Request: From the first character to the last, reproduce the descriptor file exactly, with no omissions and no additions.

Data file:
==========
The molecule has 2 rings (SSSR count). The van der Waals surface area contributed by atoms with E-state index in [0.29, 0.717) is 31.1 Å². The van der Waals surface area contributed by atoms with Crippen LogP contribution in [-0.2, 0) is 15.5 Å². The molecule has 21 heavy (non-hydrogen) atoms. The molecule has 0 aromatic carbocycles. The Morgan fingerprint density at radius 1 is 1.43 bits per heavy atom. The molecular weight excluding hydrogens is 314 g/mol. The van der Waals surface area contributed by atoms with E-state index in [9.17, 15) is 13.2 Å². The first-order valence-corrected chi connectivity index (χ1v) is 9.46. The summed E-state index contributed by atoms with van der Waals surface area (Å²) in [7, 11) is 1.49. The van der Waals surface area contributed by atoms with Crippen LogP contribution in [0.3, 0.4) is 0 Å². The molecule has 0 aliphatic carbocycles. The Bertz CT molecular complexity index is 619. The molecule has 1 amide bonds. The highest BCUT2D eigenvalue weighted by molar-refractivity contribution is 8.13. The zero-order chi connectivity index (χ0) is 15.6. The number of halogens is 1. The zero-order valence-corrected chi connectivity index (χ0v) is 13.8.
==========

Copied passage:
The molecule has 2 rings (SSSR count). The van der Waals surface area contributed by atoms with E-state index in [0.29, 0.717) is 31.1 Å². The van der Waals surface area contributed by atoms with Crippen LogP contribution in [-0.2, 0) is 15.5 Å². The molecule has 21 heavy (non-hydrogen) atoms. The molecule has 0 aromatic carbocycles. The Morgan fingerprint density at radius 1 is 1.43 bits per heavy atom. The molecular weight excluding hydrogens is 314 g/mol. The van der Waals surface area contributed by atoms with E-state index in [9.17, 15) is 13.2 Å². The first-order valence-corrected chi connectivity index (χ1v) is 9.46. The summed E-state index contributed by atoms with van der Waals surface area (Å²) in [7, 11) is 1.49. The van der Waals surface area contributed by atoms with Crippen LogP contribution in [0.3, 0.4) is 0 Å². The molecule has 0 aliphatic carbocycles. The Bertz CT molecular complexity index is 619. The molecule has 1 amide bonds. The highest BCUT2D eigenvalue weighted by molar-refractivity contribution is 8.13. The zero-order chi connectivity index (χ0) is 15.6. The number of halogens is 1. The zero-order valence-corrected chi connectivity index (χ0v) is 13.8.